Meet Hillary Rea, Founder of Tell Me A Story.
Eight years ago, I wanted to be a stand-up comedian. I booked a few shows, and performed, thinking "Hey, I like this! People are laughing at my jokes" But I wasn’t just delivering set-up punchline, after set-up punchline. My material was always one single story from my life. Yes, they were comedic, but there was more to it. Then I discovered the whole storytelling movement in New York City and everything clicked. I became a huge storytelling nerd (The Moth, Story Collider, This American Life, Upright Citizen's Bridgade's "Oh Hey Guys", etc.) It was this new found love that motivated me to produce my own storytelling events.
Although it was fun sharing stories from my own life, I really found a lot more joy in helping other people tell their stories. When I first grew Tell Me A Story from a bi-monthly live event to a company that offers workshops and coaching, I had the opportunity to work with the Pennsylvania Innocence Project on their annual fundraiser. They were honoring the sister and the lawyer of a woman who had been in prison for 42 years for a crime she didn’t commit.
I worked with both the sister and lawyer to piece together the stories that they were telling at this event. The night before the fundraiser, everyone got the news that this woman had been exonerated. No one was expecting this outcome, or the timing of it. And now her sister and her lawyer had new endings to their stories. Seeing all of their hard preparation combined with this new sense of freedom, made each story come to life in a new way. All of the storytelling work that they did in advance served as a backbone, but live in front of an audience, each storyteller delivered their message through a lens of authenticity.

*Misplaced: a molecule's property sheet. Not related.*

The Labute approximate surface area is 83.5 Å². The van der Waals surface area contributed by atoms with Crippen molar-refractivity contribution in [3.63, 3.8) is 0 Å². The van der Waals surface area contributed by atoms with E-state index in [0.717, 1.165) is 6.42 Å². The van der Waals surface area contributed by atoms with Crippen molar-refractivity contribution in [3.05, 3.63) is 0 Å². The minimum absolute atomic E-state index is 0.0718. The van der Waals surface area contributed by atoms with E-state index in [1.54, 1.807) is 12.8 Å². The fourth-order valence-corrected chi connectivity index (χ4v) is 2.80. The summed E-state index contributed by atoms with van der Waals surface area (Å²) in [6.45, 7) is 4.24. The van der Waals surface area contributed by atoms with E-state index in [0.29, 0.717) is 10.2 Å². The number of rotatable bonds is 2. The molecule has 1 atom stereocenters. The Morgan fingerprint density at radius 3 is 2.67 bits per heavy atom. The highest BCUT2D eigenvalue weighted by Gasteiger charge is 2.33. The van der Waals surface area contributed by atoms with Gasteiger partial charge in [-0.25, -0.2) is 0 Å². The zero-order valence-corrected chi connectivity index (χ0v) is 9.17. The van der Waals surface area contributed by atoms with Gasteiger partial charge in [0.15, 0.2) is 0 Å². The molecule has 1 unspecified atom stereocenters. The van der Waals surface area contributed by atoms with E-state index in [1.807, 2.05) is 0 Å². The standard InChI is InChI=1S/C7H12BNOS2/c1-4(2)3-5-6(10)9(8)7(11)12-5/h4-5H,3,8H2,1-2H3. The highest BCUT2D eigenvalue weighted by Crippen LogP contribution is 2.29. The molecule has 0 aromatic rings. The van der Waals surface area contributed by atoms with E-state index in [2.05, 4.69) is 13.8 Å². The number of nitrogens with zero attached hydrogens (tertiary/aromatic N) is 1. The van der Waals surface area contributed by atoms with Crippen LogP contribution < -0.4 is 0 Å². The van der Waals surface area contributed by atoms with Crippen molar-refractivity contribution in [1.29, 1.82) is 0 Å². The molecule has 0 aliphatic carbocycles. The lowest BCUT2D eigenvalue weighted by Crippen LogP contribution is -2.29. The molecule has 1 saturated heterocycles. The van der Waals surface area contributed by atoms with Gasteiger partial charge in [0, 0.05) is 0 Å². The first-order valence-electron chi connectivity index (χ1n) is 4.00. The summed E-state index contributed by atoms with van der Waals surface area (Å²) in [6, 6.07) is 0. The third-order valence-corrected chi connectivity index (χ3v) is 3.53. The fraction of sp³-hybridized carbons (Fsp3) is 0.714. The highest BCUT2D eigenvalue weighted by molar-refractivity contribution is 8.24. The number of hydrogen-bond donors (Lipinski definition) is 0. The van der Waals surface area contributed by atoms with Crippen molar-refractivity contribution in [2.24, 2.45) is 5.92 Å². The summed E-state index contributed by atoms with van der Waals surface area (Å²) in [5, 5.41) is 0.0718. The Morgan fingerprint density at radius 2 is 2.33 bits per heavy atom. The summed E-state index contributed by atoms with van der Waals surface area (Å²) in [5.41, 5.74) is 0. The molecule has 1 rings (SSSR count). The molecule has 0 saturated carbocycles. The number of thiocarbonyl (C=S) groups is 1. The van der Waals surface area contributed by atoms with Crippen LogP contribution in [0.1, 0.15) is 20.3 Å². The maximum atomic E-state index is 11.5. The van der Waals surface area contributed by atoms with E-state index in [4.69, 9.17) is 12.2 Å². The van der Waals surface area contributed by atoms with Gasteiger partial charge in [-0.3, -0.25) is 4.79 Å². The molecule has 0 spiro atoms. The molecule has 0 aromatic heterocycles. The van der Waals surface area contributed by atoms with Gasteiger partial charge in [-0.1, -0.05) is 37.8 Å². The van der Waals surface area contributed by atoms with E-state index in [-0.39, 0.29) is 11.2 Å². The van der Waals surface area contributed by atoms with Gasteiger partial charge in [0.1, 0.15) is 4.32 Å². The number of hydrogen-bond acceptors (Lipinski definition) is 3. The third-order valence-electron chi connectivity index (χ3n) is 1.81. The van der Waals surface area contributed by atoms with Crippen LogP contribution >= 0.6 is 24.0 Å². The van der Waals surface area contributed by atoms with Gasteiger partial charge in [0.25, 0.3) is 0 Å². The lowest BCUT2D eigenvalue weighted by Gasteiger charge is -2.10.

Yes, there is a lot of work that goes into telling a story, but it’s those spontaneous moments, those shifts in the narrative when you are actually in front of the audience, that allow the storyteller and the listener to come together and connect on a deeper level.
Attention spans are getting shorter and shorter. More and more people are interacting with other humans through screens only. FaceTime. Tinder. GoToMeeting. Talkspace. Friends stop making plans with each other and assume they know what's going on with everyone in their social circle. These assumptions are based on what is posted to Instagram and Facebook. These are mythical stories narrated by the digital divide.
People need words. They need to hear them out loud. They need to hear them in-person. As we disconnect -- from our community and ourselves -- face-to-face storytelling is vital.
Thanks for listening,
1. Hillary is the producer and host of Rashomon, a narrative storytelling podcast where one family shares every side of the same story. She is also due to complete a certificate in audio documentary in May 2018 from Duke University's Center for Documentary Studies.
2. Hillary has a Bachelor's of Music in Vocal Performance from New York University. She was raised just a few blocks from Philadelphia's City Hall and is a proud alumna of Central High School (259). Hillary lived and worked in Japan through the JET Programme, teaching English in the very snowy Sorachi District on the island of Hokkaido.